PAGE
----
No, I haven’t read any criticism since Antics so I have no idea. I know what’s sort of the general reaction, but I never read the reviews, no. I don’t think reviews are for artists to read because most artists like myself are very, very sensitive. It doesn’t do your spirit any good to read what some jackass said about your work.
Could you describe what an average Interpol fan would look like?
I think we’re really lucky because that’s not so easy. We’ve always from the beginning had a really big cross section of fans and it’s holding true. So basically the audience nowadays is aged 15 to 16 and once in a while we get an 8 year old in there so what I’ve been really excited about on this new record is that we’ve got 15, 18 and 20 year olds in the crowd who you know, are too young to be listening to our music when our first record came out and there they are. Even when we began, we had some segment of older people and they’re still with us too. It’s the best broadness of a fanbase that we could possibly have and I think we’re really lucky in that way.
Interpol’s music has always been very dark and mysterious, but you’ve been a hip hop fan since you were young. Would you be open to collaborations with some artists such as Kanye West?
Yeah, I think depending on what it was. For me, to be involved in collaboration with a hip hop artist, I don’t have any interest in rapping and I’m not that interested in singing over that beat. So, I’m really interested in making beats, so if Kanye wanted to let me make his song and have him sing over it, I’d be more interested in that than singing to a Kanye song, but who’s to say, you know. I do like Kanye’s work, I wouldn’t rule it out. I’m interested in a lot of the production of hip hop as well.
Do you have an all time favorite hip hop band?
All time favorite hip hop band has gotta be Wu Tang but I also really like a group that I’m not even sure if they’re playing anymore, they’re the Anti Pop Consortium from New York City, they’re a 3 piece rap group and made a record called Tragic Epilogue and that’s one of my favorite records of all time. But there’s only 3 of them and even though they’re some of the best rappers I’ve ever heard, Wu Tang has like 5 at least of my favorite rappers in it, so I think Wu Tang takes it.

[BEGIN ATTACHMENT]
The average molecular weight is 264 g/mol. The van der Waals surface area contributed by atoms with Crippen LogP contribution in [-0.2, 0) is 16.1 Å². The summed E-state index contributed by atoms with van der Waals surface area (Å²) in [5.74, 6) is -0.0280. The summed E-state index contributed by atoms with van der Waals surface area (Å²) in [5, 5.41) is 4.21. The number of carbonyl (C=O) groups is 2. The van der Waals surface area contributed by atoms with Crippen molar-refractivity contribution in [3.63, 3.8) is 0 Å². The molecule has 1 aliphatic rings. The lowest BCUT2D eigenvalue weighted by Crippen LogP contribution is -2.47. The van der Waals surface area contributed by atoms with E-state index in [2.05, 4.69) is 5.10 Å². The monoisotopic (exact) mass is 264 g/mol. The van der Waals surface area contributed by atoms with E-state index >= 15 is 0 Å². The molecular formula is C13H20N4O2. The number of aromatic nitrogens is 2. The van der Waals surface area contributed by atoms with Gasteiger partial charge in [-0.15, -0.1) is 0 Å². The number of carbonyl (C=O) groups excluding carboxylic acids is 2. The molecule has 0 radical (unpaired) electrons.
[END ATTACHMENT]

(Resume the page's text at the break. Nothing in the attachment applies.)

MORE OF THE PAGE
So what’s next for Interpol? Are we going to see the 5th album revealing a pimped up, ghetto star Interpol? Will you guys be coming to Asia and Malaysia in particular?
I think so, we do want. Someone was talking about Singapore the other day. I think we’d love to, it’s just depends on whether or not it becomes feasible. As far as the 5th album, I don’t know yet. We gotta see how it comes out.
There are so many comparisons that people make with Interpol to bands like Joy Division, Television and Chameleon. You know, post punk revival and all that. We know you’ve been asked this question many times, but do you feel that you’ve taken your music from their cue or do you feel it’s an unjust comparison?
I think comparison – anybody’s got a right to their opinion. I think a comparison is fine. It’s when you start to insinuate that the song is derivative that it becomes a little disrespectful and insulting. All in all I don’t think I always agree in terms of… uh… I kind of feel like anybody who says anything bad about my band can kiss my ass.
That’s very punk rock. We’re going to tell everyone that you ripped off the Pistols now.
Alright. That’ll work probably better for me anyway.